The online gambling market is growing rapidly with betting being the biggest sector. National levels of demand vary across the EU. With an estimated 6.84 million consumers, in 2012 annual revenues were €10.54 billion.
European Parliament’s Committee for Internal Market and Consumer Protection (IMCO) follows developments in the sector actively and has set out the Parliament’s approach regarding online gambling in a series of three resolutions over the past years.
As a result, the European Parliament adopted the resolution of 10 September 2013 on online gambling in the internal market, in which it also “calls on the Commission and the Member States to introduce effective measures to raise awareness of the risks of gambling addiction, targeting young people in particular”.
The European Parliamentary Research Service (EPRS) in May 2013 published the briefing ‘Online gambling in the EU‘, summarising the European approach and the national frameworks.
There is no specific EU legislation on online gambling services. Gambling is regulated by the Member States. It is considered an economic activity which falls under the free movement of services and establishment. However, several restrictions have been considered justified since there are a number of risks associated with gambling.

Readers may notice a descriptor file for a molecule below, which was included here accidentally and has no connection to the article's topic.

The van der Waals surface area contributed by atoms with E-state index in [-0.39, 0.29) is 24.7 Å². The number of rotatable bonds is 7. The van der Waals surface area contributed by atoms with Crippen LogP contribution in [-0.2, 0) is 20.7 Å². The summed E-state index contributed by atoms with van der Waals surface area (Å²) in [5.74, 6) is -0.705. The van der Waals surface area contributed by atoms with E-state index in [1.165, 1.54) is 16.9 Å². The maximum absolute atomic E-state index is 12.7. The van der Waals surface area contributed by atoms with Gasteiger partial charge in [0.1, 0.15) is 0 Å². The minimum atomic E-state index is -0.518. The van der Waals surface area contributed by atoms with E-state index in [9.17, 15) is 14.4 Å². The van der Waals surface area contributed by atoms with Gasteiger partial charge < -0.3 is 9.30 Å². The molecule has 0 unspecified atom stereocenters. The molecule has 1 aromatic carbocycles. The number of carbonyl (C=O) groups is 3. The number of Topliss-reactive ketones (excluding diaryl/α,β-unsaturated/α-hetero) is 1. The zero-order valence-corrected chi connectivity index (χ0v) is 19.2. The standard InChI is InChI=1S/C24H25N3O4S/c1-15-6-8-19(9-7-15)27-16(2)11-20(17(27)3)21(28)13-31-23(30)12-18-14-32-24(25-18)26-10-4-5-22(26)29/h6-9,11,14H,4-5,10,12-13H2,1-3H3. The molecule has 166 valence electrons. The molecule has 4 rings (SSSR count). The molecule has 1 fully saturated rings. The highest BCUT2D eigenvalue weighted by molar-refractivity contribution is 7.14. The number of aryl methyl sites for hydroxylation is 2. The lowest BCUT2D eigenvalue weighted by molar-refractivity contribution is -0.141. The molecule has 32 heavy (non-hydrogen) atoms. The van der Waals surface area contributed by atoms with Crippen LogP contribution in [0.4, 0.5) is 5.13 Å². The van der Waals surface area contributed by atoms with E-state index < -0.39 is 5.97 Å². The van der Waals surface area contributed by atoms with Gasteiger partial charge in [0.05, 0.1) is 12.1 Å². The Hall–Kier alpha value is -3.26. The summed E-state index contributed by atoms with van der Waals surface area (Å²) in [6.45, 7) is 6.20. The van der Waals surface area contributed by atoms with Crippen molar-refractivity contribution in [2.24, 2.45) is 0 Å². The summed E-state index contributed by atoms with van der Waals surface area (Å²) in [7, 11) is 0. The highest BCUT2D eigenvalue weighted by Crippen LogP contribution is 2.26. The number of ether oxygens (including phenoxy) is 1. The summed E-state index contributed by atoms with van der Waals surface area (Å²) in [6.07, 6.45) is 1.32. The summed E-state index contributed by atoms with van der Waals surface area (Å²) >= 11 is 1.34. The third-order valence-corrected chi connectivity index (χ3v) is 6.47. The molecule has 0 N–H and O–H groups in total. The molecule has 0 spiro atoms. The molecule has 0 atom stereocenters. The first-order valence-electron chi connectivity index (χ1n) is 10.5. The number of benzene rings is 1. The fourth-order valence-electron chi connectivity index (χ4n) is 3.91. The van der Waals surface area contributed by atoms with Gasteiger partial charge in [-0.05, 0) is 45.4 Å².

Online gambling in the EU is characterised by a diversity of regulatory frameworks. Some Member States have monopolistic regimes run either by a public or a private operator on the basis of an exclusive right. Others have established licensing systems for more than one operator.
The European Commission (EC) launched in March 2011 a Green Paper and public consultation on online gambling, followed, in October 2012, by the communication ‘Towards a comprehensive European framework for online gambling‘.
The European Commission decided it was not appropriate at this stage to propose sector-specific EU legislation. Instead, the Commission adopted on 14 July 2014 the recommendation on online gambling. The non-binding recommendation, addressed to EU Member States, encourages Member States to protect consumers, players and minors through the adoption of principles for online gambling services and for responsible advertising and sponsorship of those services.
The European Commission has declared that the aims of the principles are to safeguard health and to minimise the eventual economic harm that may result from compulsive or excessive gambling.
I think the EC does more than enough to safe guard the public, it gives member states the opportunity to put in place their own legislation through the recommendations. Responsibility should fall on the member state to properly regulate such activities.